Course #

This class builds on some of the concepts you’ve learned in Micro I and II to study at a deeper level a variety of topics relevant to students of public policy. We will build foundations for understanding risk, uncertainty, market failures, public goods, and discrimination. These foundations will be a necessary precursor to interesting applications. One example will be the study of health insurance markets. News coverage often warns of health insurance “death spirals.” What is a death spiral? How can subsidized exchanges and mandates stop death spirals? Why didn’t agents have insurance in the private market without intervention? How may reducing the ability of insurance companies to discriminate based on health status exacerbate the problem of missing insurance markets, rather than alleviate the problem? You will be able to answer these questions by the end of the course, but to do that we will first spend time modeling utility over risky outcomes. Throughout the course, we will have a few discussions of “policy-in-depth”—examples of recent evidence-based policy which deals with the theoretical issues we’ve been discussing in class. Anywhere other than a Public Policy school, this course would be completely theoretical, but since you are future policy makers, theory and evidence should always go hand in hand.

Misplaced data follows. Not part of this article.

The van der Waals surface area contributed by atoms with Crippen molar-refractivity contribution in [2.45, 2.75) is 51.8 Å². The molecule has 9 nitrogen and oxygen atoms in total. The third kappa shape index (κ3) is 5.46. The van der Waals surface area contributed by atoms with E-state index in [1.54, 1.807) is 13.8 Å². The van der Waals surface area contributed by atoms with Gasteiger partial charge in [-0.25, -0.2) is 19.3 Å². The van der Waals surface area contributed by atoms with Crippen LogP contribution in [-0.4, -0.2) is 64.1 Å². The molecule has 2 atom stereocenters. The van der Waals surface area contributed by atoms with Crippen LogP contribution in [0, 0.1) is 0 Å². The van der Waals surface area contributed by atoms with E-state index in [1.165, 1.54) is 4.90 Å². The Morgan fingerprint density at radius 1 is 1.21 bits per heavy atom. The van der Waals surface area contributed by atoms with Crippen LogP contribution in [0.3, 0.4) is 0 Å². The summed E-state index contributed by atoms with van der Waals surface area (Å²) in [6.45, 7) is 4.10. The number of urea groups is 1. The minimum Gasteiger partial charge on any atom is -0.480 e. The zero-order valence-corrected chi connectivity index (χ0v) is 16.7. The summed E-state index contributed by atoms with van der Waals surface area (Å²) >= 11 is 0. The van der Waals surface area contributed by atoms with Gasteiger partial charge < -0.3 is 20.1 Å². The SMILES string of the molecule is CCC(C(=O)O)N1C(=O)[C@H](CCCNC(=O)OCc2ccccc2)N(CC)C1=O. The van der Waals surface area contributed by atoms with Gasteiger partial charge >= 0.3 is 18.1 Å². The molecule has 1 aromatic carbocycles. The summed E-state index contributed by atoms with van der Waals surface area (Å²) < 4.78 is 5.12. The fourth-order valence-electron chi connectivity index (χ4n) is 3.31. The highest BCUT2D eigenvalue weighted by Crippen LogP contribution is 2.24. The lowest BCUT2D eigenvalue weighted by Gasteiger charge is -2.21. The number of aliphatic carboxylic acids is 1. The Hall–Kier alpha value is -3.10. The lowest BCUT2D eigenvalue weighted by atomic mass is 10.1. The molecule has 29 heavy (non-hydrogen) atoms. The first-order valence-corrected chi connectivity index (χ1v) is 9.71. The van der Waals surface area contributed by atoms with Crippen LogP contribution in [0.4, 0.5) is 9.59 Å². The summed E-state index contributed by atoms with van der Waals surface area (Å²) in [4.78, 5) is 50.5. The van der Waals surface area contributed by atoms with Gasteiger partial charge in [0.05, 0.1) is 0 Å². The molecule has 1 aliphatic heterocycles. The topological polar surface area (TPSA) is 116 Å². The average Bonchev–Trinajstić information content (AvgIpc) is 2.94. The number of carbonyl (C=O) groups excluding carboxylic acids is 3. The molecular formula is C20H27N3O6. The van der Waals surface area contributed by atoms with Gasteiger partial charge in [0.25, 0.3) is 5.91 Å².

Course Sections

Quarter Instructor(s) Day(s) Time(s)
Winter 2018 M, W 10:30 AM - 11:50 AM